Excessive drinking can be hazardous to everyone's health! It can be particularly stressful if you are the sober one taking care of your drunk roommate, who is vomiting while you are trying to study for an exam.
Some people laugh at the behavior of others who are drunk. Some think it's even funnier when they pass out. But there is nothing funny about the aspiration of vomit leading to asphyxiation or the poisoning of the respiratory center in the brain, both of which can result in death.
Do you know about the dangers of alcohol poisoning? When should you seek professional help for a friend? Sadly enough, too many college students say they wish they would have sought medical treatment for a friend. Many end up feeling responsible for alcohol-related tragedies that could have easily been prevented.
Common myths about sobering up include drinking black coffee, taking a cold bath or shower, sleeping it off, or walking it off. But these are just myths, and they don't work. The only thing that reverses the effects of alcohol is time-something you may not have if you are suffering from alcohol poisoning. And many different factors affect the level of intoxication of an individual, so it's difficult to gauge exactly how much is too much
What happens to your body when you get alcohol poisoning?
Alcohol depresses nerves that control involuntary actions such as breathing and the gag reflex (which prevents choking). A fatal dose of alcohol will eventually stop these functions.
It is common for someone who drank excessive alcohol to vomit since alcohol is an irritant to the stomach. There is then the danger of choking on vomit, which could cause death by asphyxiation in a person who is not conscious because of intoxication.
You should also know that a person's blood alcohol concentration (BAC) can continue to rise even while he or she is passed out. Even after a person stops drinking, alcohol in the stomach and intestine continues to enter the bloodstream and circulate throughout the body. It is dangerous to assume the person will be fine by sleeping it off.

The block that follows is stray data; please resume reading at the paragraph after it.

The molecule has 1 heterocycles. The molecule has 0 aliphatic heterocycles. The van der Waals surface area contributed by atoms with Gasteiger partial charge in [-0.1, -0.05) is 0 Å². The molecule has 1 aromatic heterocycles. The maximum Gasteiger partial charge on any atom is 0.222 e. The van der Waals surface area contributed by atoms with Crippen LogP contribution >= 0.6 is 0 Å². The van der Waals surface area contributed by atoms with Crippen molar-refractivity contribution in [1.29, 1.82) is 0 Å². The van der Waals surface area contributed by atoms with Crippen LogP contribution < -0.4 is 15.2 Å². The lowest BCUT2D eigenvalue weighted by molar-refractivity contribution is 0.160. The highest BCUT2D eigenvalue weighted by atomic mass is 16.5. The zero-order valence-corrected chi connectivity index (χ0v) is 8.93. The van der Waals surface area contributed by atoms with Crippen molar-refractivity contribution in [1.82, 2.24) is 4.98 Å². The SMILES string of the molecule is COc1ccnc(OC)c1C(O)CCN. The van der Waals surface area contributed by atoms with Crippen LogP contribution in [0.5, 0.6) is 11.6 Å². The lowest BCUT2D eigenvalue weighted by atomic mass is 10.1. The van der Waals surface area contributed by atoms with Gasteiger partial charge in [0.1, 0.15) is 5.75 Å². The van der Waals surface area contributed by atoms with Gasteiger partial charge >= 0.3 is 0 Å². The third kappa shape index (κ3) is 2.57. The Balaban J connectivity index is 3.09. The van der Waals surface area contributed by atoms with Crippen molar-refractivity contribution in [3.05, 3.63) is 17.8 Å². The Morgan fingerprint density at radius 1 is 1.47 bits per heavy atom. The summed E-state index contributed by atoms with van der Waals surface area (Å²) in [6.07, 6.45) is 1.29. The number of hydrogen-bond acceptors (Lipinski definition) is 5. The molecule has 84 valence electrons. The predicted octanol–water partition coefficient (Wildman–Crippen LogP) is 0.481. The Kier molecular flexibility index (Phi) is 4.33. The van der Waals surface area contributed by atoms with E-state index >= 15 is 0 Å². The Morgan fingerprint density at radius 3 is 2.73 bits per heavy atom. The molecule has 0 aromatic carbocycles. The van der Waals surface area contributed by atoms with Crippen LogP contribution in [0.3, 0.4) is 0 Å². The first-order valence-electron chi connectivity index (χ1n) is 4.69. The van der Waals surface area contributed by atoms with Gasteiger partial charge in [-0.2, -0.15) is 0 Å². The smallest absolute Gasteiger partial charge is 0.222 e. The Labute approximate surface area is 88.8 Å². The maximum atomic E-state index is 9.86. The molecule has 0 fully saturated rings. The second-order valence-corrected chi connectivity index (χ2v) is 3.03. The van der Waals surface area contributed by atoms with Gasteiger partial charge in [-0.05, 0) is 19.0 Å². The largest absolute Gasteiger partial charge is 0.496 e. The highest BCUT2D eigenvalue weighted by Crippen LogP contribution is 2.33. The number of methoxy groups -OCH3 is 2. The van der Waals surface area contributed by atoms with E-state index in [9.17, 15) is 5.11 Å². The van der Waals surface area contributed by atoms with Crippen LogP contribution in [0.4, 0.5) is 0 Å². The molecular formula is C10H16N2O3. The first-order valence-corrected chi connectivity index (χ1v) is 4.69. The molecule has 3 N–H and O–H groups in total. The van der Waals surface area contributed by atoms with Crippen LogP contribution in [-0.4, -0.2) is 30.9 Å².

Signs and symptoms of alcohol poisoning
- Mental confusion, stupor, coma, or person cannot be roused.
- Slow breathing (fewer than eight breaths per minute).
- Irregular breathing (10 seconds or more between breaths).
- Hypothermia (low body temperature), bluish skin color, paleness.
What should I do if I suspect someone has alcohol poisoning?
- Don't leave the person alone to "sleep it off."
- Make sure the person is turned on their side to prevent aspiration of vomit
- If you live in the residence halls, contact your R.A. for help
- If you cannot reach your R.A. or you live off campus, call CPS or 911
But I don't want to get in trouble - I was drinking too!
Some people express concern that they will get in trouble if they help someone who has alcohol poisoning. Fortunately, most Pacific students realize that the risks to someone's life far outweigh any potential sanctions the university might impose.